There is no pipe, water, or sewer line that lasts forever. Erosion and leaks are a common occurrence and are caused by wear and tear and decay. Most homes see this happening sooner or later.
Most people get scared when they think about leaks beneath a slab foundation. The repair job that comes with it sounds difficult and expensive. In reality, it may be much easier to fix the leaking pipes under the slab.
The biggest challenge is locating the pipe and getting direct access to the problematic area. Once you know about the leak’s location, the fix is just a cut away.
In the following post, we’ll together with HaasProperties.com go over the main points you should know about fixing the leaking pipes under a slab foundation.
Why do slab leaks happen?
First, let’s look at why slab leaks happen in the first place.
Hot water pipes pose an especially high risk of abrasion. Heat causes them to expand, raising the risk of rubbing against the surrounding materials, such as concrete and gravel. As the friction becomes a constant part of the expansion process, it’s only a matter of time when leaks start to happen.
Soil shift and erosion can put too much pressure on the pipes. The flooding could be extensive when the leak results from outside pressure.
Just living in an older home raises the risk of facing slab leaks. Often enough, older houses come with pipes made from galvanized steel or copper. These materials give way to corrosion more easily. And since the house has been there for a long time, the extended period of being subject to different forces ups the potential for any leaks.
This is a very typical reason for slab leaks. Usually, the trouble is in the pipes’ poor quality or just bad workmanship. Flowing water carries abrasive potential, which means that improperly installed pipes can start to leak faster. Bent, torn, and dented pipes along with constant water flow invite trouble.
Is the water too acidic or alkaline? In both cases, the pipe corrosion may happen quicker compared to more neutral water. Check this regularly if there’s any concern. The pH level of your water has to be somewhere between the values of 6.5 and 8.5. More or less than that means potential issues with the pipes.
How can I be sure it’s a slab leak?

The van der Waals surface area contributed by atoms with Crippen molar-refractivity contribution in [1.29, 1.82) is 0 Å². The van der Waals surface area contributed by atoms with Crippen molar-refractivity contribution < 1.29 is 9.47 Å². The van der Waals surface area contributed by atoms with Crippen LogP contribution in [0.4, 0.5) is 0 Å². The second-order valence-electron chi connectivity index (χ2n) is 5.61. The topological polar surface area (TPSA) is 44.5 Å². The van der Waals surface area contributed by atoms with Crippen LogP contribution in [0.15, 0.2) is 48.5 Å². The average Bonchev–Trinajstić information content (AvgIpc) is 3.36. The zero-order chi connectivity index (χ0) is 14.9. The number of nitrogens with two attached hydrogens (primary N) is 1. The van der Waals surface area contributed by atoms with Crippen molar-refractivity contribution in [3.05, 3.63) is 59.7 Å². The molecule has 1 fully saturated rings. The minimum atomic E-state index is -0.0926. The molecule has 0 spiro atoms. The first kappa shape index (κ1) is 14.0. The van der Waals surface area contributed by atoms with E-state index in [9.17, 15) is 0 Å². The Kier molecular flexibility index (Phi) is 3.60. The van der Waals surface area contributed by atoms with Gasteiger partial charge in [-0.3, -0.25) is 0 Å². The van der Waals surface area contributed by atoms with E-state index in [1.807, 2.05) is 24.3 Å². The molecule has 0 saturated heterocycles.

Many signs point to a potential slab leak. Do you hear the sound of gushing water under the floor? That might indicate a leaking pipe under the foundation. Also, noticing damp areas or actual water on your floor is a real giveaway.
When the hot water line leaks, you may feel strangely warm spots on the floor while walking barefoot. Mildew and mold on the carpet serve as important red flags too. And the numbers on your water bill could definitely reflect the constant leaking!
But when it’s a sewer line, things are usually different. Typically, sewer line leaks can go undetected for a much longer time. Actual foundation damage might be one of the first signs. Definitely explore the possibility of a sewer line leak when you discover foundation heaving or just a raised part of the floor.
What are the steps for fixing the pipes?
1. Look for the leaking spot.
It’s not always so simple. Most likely, you’ll need the help of a plumber. They use special devices that allow them to locate the right spot. The water must be turned off for this. Then your plumber will pump the air into the lines to get any remaining water out of the way. Now, the plumber listens for any air escaping the pipes under the slab.
2. Plan for repairs
After making sure the location of the leak, it’s time to make a plan. How will you exactly repair this problem? In many cases, replumbing the whole house makes more sense than repairing any worn-out pipes. This is especially true when the old plumbing uses galvanized metal. Making patchy repairs sets you up for reoccurring trouble in the future.
3. Access the leak
The next step calls for access to the leaking pipe. The floor will have to be removed in order to expose the concrete slab. Then a hole has to be made into the slab using a jackhammer.
You are best off protecting your furniture by covering them or even moving them away from the work site. After making the hole, it’s important to remove any dirt to see the pipes more clearly.
4. Repair the pipe
Usually, this means cutting the damaged section, removing it, and soldering a new piece into its rightful spot. When opening up the foundation proves to be a very difficult or uneconomical solution, pipe coating is another option. This is done using an epoxy coating to fix the pipe without cutting any part of the slab.
So, what do I need to know about pipe repair under a slab?
The first step is to notice the signs of a slab leak. Water bills that don’t make sense, damp or wet areas on the floor, and the sound of water gushing under the floor. All of these are worrying signs of a leak.
Additionally, you should be aware of the typical risk factors. Poor construction techniques and materials, shifting soils, too acidic or alkaline water, and living in an old home raise the risk of experiencing slab leaks.
Fixing the pipes means you have to find the approximate spot for the leak. Special listening devices come handy. Use a jackhammer to open up the concrete slab. After removing the dirt, it’s time to fix the pipe.
There are times when replumbing the whole house is the best option. Usually, it’s the case when the piping is old and would spring new leaks soon enough anyway.